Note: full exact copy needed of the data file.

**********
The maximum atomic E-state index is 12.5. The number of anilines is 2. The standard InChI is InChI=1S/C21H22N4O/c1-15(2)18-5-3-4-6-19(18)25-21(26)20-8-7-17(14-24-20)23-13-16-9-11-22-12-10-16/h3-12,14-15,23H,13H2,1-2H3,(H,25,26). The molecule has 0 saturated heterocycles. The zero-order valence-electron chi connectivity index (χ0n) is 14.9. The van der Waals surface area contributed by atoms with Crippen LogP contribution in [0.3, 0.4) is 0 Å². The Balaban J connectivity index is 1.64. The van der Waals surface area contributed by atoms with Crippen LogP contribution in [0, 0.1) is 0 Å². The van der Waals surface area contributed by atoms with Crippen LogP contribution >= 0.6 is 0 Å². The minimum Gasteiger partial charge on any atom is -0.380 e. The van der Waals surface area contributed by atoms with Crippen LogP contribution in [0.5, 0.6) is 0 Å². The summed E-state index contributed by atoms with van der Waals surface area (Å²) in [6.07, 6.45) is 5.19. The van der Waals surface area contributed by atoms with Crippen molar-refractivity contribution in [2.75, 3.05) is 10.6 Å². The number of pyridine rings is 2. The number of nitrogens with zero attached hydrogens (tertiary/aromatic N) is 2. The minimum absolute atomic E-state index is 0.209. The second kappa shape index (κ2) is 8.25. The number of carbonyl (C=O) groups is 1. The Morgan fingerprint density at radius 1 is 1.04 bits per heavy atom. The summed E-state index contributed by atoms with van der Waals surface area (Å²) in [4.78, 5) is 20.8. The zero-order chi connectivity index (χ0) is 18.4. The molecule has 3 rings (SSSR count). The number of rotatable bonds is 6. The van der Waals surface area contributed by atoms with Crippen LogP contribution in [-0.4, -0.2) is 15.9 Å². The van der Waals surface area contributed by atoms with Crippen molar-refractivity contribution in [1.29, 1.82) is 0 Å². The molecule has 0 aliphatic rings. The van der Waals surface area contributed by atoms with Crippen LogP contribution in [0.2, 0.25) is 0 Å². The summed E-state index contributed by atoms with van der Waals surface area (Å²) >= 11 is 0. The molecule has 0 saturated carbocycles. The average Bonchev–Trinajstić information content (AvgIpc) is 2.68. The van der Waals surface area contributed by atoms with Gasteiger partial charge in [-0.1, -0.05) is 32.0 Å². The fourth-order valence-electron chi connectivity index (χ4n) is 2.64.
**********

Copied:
The maximum atomic E-state index is 12.5. The number of anilines is 2. The standard InChI is InChI=1S/C21H22N4O/c1-15(2)18-5-3-4-6-19(18)25-21(26)20-8-7-17(14-24-20)23-13-16-9-11-22-12-10-16/h3-12,14-15,23H,13H2,1-2H3,(H,25,26). The molecule has 0 saturated heterocycles. The zero-order valence-electron chi connectivity index (χ0n) is 14.9. The van der Waals surface area contributed by atoms with Crippen LogP contribution in [0.3, 0.4) is 0 Å². The Balaban J connectivity index is 1.64. The van der Waals surface area contributed by atoms with Crippen LogP contribution in [0, 0.1) is 0 Å². The van der Waals surface area contributed by atoms with Crippen LogP contribution >= 0.6 is 0 Å². The minimum Gasteiger partial charge on any atom is -0.380 e. The van der Waals surface area contributed by atoms with Crippen LogP contribution in [0.5, 0.6) is 0 Å². The summed E-state index contributed by atoms with van der Waals surface area (Å²) in [6.07, 6.45) is 5.19. The van der Waals surface area contributed by atoms with Crippen molar-refractivity contribution in [2.75, 3.05) is 10.6 Å². The number of pyridine rings is 2. The number of nitrogens with zero attached hydrogens (tertiary/aromatic N) is 2. The minimum absolute atomic E-state index is 0.209. The second kappa shape index (κ2) is 8.25. The number of carbonyl (C=O) groups is 1. The Morgan fingerprint density at radius 1 is 1.04 bits per heavy atom. The summed E-state index contributed by atoms with van der Waals surface area (Å²) in [4.78, 5) is 20.8. The zero-order chi connectivity index (χ0) is 18.4. The molecule has 3 rings (SSSR count). The number of rotatable bonds is 6. The van der Waals surface area contributed by atoms with Crippen LogP contribution in [-0.4, -0.2) is 15.9 Å². The van der Waals surface area contributed by atoms with Crippen molar-refractivity contribution in [1.29, 1.82) is 0 Å². The molecule has 0 aliphatic rings. The van der Waals surface area contributed by atoms with Crippen LogP contribution in [0.2, 0.25) is 0 Å². The summed E-state index contributed by atoms with van der Waals surface area (Å²) >= 11 is 0. The molecule has 0 saturated carbocycles. The average Bonchev–Trinajstić information content (AvgIpc) is 2.68. The van der Waals surface area contributed by atoms with Gasteiger partial charge in [-0.1, -0.05) is 32.0 Å². The fourth-order valence-electron chi connectivity index (χ4n) is 2.64.